Monday, September 6, 2010

Patterns vs. plans

A recurring subject of discussion among quilters is the extent to which the use of commercial patterns is the spawn of the devil. I come down strongly on the spawn side.

When I started taking my quilting seriously, almost two decades ago, I joined a traditional quilt guild. I thought it would be helpful and fun to connect with other quilters, and that thereby I might be able to progress faster than I could do on my own. Turns out that guild was not for me, which I first realized when I noted the standard dialog of show-and-tell. Somebody would hold up the quilt she just finished. The audience would ooh and aah, and then somebody would ask, what pattern did you use? And the quilter would always have used a pattern, which many of the other ladies were quite familiar with and might have used themselves.

I never used a commercial pattern in my life, and so I was unable to participate appropriately in the standard dialog. When I said I just made the design up, the nicer ladies had blank stares and the not-so-nice ladies gave me dirty looks. So that relationship didn’t last very long.

I have subsequently told many a group of traditional quilters that my object in life is to make it unnecessary for any quilter to ever use a pattern made up by somebody else. (I don’t count people who like to reproduce the traditional old pieced or applique patterns like Clay’s Choice or Carolina Lily, just those who want to make functional quilts with a somewhat non-traditional or contemporary feel – in other words, those who go out and buy a pattern or use one from a magazine.)

I tell them that there are two parts to a quilt, whether it’s traditional or non-traditional – design and execution. Practically everybody in the guild is good at execution, but many if not most of them are not good at design. In fact, many if not most of them have never even tried to do their own design, except for fabric selection and some don’t even do that by themselves.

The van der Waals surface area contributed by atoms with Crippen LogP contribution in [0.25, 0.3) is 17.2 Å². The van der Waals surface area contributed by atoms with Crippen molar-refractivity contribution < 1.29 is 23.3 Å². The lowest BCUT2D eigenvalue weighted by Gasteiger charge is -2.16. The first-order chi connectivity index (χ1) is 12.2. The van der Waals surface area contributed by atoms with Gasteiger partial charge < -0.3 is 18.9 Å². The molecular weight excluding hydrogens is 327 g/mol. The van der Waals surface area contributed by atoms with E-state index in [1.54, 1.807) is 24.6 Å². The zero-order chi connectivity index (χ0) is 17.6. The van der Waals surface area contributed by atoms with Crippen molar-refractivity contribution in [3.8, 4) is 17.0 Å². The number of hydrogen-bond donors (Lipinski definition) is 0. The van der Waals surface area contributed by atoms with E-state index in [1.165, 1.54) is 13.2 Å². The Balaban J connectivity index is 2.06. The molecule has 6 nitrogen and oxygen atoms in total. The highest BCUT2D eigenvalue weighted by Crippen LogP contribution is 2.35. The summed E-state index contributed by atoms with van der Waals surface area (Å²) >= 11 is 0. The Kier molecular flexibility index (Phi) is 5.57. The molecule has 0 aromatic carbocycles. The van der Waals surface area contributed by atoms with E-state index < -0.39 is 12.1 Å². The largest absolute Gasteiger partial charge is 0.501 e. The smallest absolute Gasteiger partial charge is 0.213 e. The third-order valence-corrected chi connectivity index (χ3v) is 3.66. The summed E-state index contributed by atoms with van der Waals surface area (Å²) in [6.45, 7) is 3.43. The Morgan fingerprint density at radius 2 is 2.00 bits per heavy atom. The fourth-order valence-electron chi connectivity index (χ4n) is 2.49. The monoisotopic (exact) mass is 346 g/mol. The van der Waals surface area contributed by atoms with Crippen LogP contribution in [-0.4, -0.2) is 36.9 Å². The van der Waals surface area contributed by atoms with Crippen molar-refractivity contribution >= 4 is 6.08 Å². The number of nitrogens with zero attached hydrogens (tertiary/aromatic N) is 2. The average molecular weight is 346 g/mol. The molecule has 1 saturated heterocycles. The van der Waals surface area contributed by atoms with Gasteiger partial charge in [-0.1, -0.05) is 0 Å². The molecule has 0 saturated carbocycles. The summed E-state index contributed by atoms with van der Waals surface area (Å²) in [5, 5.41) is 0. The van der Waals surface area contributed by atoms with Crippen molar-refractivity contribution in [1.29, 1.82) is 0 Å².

You all are constantly trying to improve your quilt execution skills, I say, and wouldn’t it give you pleasure to also improve your design skills? Wouldn’t you be even prouder of your quilts if you did both parts yourself instead of outsourcing half of the job to commercial pattern makers?

At this point many heads are nodding in agreement, but there’s a detectable current of doubt wafting around the edges as people wonder if they could really do their own designs. And then I give them the pasta analogy.

It’s like cooking, I tell them. Let’s say you never learned to cook at home because your mom was governor and your dad was too busy doing housework so you ate out all the time. Or whatever your excuse is. So one day you decide to learn to cook. You get a cookbook and choose a recipe, and make it exactly as the book says. After a while you gain confidence and realize that you can make substitutions. The recipe called for rotini with broccoli, and you don’t have any rotini, so you make penne. Or even more daring, you make penne with cauliflower!

After you get more confident with one-for-one substitutions, you realize one day that you don’t even need the original recipe because you’ve learned the general plan for making pasta. You need four things: some pasta, some liquid, some solids, and some flavor. As long as you have all four represented, you can do pretty much anything you want. If you wanted to, you could serve pasta every night and never repeat yourself exactly. Or you could broaden your repertoire even more and in addition to your general pasta plan, have a general soup plan and a general salad plan and a general chinese food plan and a general quiche-or-omelet plan.